6. As someone who goes to a lot of crowded “fun” conventions, I find one of the most important things to care for my introvert self is to allow myself to be alone in a room of people.

    It is ok to let your mind wander and relax for a few minutes while you’re sitting in conference rooms. Take some time, even in a full room, to ponder your current book or daydream about a place you’d rather be. It can help you feel refreshed when you need to come back and participate.

    Nobody will notice if you tune out for a few minutes, and even if you miss a bit of info, practicing this self-care can help you make it to the more important parts of your day like relationship-building with your coworkers. Good luck!

    • Jess said:

      This is awesome advice. I am a gregarious introvert with a job that involves a lot of travel and spending time in rooms full of people, and this is a technique that I’ve been using since I was a child, to great effect. I find it very helpful when I have to share a bedroom with people, also: just taking some time after the lights are off to go into my own head and re-establish my own (mental) space.

    • parParenthese said:

      Yes x1000! I’m fortunate to work for an introvert in a field that tends to draw them, but even still, conferences and room-sharing are tricky for me. Going to a breakout session, sitting in the back and doodling while half-listening can be really, really restorative for me.

  7. I did a lot of group travel/ room sharing for conferences in grad school. Some things I’ve done that helped me recharge:

    * Ask for a cot at check-in. Just having that little buffer of space that meant I didn’t have to get SUPER close to people helped me enormously. I have a tendency to thrash in my sleep, too, so potential bedmates were grateful and nobody thought it was weird.

    * Does the place you’re staying have a pool or a hot tub? Going there is an excellent way of getting some alone time and also some exercise to keep the anxiety away. The exercise room can work in a pinch, but I prefer the hot tub for relaxation and laziness reasons.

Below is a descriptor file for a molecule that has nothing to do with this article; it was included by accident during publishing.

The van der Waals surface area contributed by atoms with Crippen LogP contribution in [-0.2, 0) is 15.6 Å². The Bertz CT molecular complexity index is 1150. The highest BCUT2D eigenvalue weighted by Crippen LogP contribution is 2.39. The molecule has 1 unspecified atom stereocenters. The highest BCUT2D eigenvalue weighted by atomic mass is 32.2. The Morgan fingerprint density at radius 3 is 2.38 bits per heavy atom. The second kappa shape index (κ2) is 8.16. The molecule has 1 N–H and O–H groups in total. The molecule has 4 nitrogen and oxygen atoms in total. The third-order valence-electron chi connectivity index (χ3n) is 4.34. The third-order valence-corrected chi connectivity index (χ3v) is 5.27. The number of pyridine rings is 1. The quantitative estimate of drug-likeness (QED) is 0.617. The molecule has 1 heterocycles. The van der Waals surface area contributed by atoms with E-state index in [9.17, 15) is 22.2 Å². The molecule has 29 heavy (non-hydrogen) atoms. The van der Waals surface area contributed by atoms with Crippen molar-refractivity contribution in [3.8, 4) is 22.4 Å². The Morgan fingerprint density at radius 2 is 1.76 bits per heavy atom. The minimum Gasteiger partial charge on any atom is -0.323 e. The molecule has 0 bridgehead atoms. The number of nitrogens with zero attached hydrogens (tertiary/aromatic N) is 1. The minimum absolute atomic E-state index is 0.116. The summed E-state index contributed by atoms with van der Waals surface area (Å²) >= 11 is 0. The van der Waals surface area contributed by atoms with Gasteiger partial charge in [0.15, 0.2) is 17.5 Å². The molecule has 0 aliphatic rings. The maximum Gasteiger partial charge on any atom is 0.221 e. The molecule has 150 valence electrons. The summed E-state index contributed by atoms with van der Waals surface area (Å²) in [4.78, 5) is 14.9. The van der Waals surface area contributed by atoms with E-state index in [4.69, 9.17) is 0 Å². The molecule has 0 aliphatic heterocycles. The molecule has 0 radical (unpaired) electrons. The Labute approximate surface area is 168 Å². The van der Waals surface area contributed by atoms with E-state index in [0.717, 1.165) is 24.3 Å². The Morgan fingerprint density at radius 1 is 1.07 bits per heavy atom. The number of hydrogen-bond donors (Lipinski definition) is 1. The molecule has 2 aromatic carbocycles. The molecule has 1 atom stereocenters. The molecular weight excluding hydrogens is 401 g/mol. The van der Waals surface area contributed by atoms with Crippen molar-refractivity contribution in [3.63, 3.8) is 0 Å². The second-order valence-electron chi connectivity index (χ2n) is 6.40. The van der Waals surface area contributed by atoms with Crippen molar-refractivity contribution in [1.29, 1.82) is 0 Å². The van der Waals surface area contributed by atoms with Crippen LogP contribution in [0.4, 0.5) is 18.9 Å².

* I definitely second the Captain’s eye mask/ ear plugs suggestion. Also, a personal reading light can be a godsend if you’re struck with travel insomnia.

    * Do you do some kind of crafty thing that can help to keep your hands busy while flying? I also hate to fly, but I find that knitting helps. It keeps me just enough busy without making me have to really concentrate. If you don’t craft, maybe one of those big crossword/word search books they sell at the supermarket would work? Something that makes you focus but doesn’t require a lot of brain power is ideal.

    • Excellent suggestions!

      Please note – technically, knitting needles ARE allowed on planes, but some TSA agents will confiscate them, anyway, as being “too pointy.” Either bring cheap needles, or dull ones. Maybe plastic. Do not bring your Addi Turbo Lace needles. They are expensive and ver pointy, and you’ll miss them, very much. Circular needles have a better success rate of getting past TSA screeners than double-pointed needles, if my old knitting group’s anecdata is true. Denise sells some wonderful plastic circular needles that are a pleasure to use, and should not raise any red flags.

      Crochet is generally good, too, especially at a larger gauge. Again, it’s hard to argue with plastic hooks. Small gauge metal hooks, however, might be snagged by an extra-vigilant TSA agent who likes to go above and beyond the printed rules.

      Adult coloring books are becoming very popular, and no TSA agent is going to confiscate some twist-up coloring pencils. Markers and gel pens might not work so well in the air, and pencils that need sharpening could be problematic with the TSA, but twist-up pencils should cause no security problems, and do the job well enough for a few hours. Personally, I’d rather lose coloring than my crafting supplies, to that would be my go-to choice.

      Better to be safe than sorry, when it comes to the possibility of having the TSA take away your coping device. Even if they’re overstepping, fighting them for your posted rights just causes them to double-down, and that’s the last thing you need on a stressful business trip.

      • I always bring cheap needles and a throwaway project (I’m big on dishcloths for this purpose), but I’ve never actually had a TSA agent challenge me about my needles–which I always stick through a big ball of yarn, like “here’s what these are for! Not weapons!” just in case.

        • Most TSA agents won’t, but it only takes one twit to spoil your trip.

          Back when I went to a regular weekly knitting bee, several of the people shared their traveling experiences, and that they had lost their expensive needles (rosewood, in one case, and nickel-plated in another, and I think the third didn’t specify, just “my favorite needles”) because despite the fact that knitting needles ARE allowed, the TSA agent on the spot decided to confiscate them. A big discussion ensued on the weaponization of various forms of knitting paraphernalia. Fun, but only because none of us were traveling, at the time.

          One knitter thought that her particular agent was just really jealous of her lovely needles, and wanted to keep them. Maybe, maybe not. The point is, there are some jack-asses out there, who will spoil your trip, if you happen to meet them. That is the last thing that LW needs on this already stressful trip. If someone’s a jackass, it’s not her fault, of course.